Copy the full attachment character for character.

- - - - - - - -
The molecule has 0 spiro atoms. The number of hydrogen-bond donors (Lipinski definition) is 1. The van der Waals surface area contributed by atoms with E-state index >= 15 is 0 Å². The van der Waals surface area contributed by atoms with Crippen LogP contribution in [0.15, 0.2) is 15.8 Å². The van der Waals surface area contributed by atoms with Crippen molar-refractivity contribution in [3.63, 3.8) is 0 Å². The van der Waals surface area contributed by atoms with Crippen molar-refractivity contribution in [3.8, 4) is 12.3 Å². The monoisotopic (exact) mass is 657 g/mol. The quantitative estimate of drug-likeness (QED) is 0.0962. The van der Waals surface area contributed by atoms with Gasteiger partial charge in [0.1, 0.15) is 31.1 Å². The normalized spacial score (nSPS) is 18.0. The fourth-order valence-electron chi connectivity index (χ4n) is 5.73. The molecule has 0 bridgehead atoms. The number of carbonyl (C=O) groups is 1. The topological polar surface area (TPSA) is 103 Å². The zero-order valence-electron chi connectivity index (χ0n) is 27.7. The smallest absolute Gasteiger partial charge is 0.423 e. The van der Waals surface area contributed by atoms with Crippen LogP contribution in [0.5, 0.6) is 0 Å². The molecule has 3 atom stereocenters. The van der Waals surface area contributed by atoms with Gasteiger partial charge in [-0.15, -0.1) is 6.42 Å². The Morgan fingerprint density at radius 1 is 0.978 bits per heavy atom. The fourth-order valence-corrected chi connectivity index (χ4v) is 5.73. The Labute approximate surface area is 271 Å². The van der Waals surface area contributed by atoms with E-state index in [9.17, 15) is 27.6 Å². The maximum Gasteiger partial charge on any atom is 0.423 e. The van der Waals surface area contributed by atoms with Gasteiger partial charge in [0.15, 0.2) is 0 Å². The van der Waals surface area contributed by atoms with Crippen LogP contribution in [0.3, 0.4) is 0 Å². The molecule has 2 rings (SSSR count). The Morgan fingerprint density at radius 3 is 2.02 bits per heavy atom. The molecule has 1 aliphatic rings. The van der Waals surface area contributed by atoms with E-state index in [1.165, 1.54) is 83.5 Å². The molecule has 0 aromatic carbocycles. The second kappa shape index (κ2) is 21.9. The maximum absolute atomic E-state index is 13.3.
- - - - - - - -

The molecule has 0 spiro atoms. The number of hydrogen-bond donors (Lipinski definition) is 1. The van der Waals surface area contributed by atoms with E-state index >= 15 is 0 Å². The van der Waals surface area contributed by atoms with Crippen LogP contribution in [0.15, 0.2) is 15.8 Å². The van der Waals surface area contributed by atoms with Crippen molar-refractivity contribution in [3.63, 3.8) is 0 Å². The van der Waals surface area contributed by atoms with Crippen molar-refractivity contribution in [3.8, 4) is 12.3 Å². The monoisotopic (exact) mass is 657 g/mol. The quantitative estimate of drug-likeness (QED) is 0.0962. The van der Waals surface area contributed by atoms with Gasteiger partial charge in [0.1, 0.15) is 31.1 Å². The normalized spacial score (nSPS) is 18.0. The fourth-order valence-electron chi connectivity index (χ4n) is 5.73. The molecule has 0 bridgehead atoms. The number of carbonyl (C=O) groups is 1. The topological polar surface area (TPSA) is 103 Å². The zero-order valence-electron chi connectivity index (χ0n) is 27.7. The smallest absolute Gasteiger partial charge is 0.423 e. The van der Waals surface area contributed by atoms with Crippen LogP contribution in [0.5, 0.6) is 0 Å². The molecule has 3 atom stereocenters. The van der Waals surface area contributed by atoms with Gasteiger partial charge in [-0.15, -0.1) is 6.42 Å². The Morgan fingerprint density at radius 1 is 0.978 bits per heavy atom. The fourth-order valence-corrected chi connectivity index (χ4v) is 5.73. The Labute approximate surface area is 271 Å². The van der Waals surface area contributed by atoms with E-state index in [9.17, 15) is 27.6 Å². The maximum Gasteiger partial charge on any atom is 0.423 e. The van der Waals surface area contributed by atoms with Gasteiger partial charge in [0.15, 0.2) is 0 Å². The van der Waals surface area contributed by atoms with Crippen LogP contribution in [0.3, 0.4) is 0 Å². The molecule has 2 rings (SSSR count). The Morgan fingerprint density at radius 3 is 2.02 bits per heavy atom. The molecule has 1 aliphatic rings. The van der Waals surface area contributed by atoms with E-state index in [1.165, 1.54) is 83.5 Å². The molecule has 0 aromatic carbocycles. The second kappa shape index (κ2) is 21.9. The maximum absolute atomic E-state index is 13.3.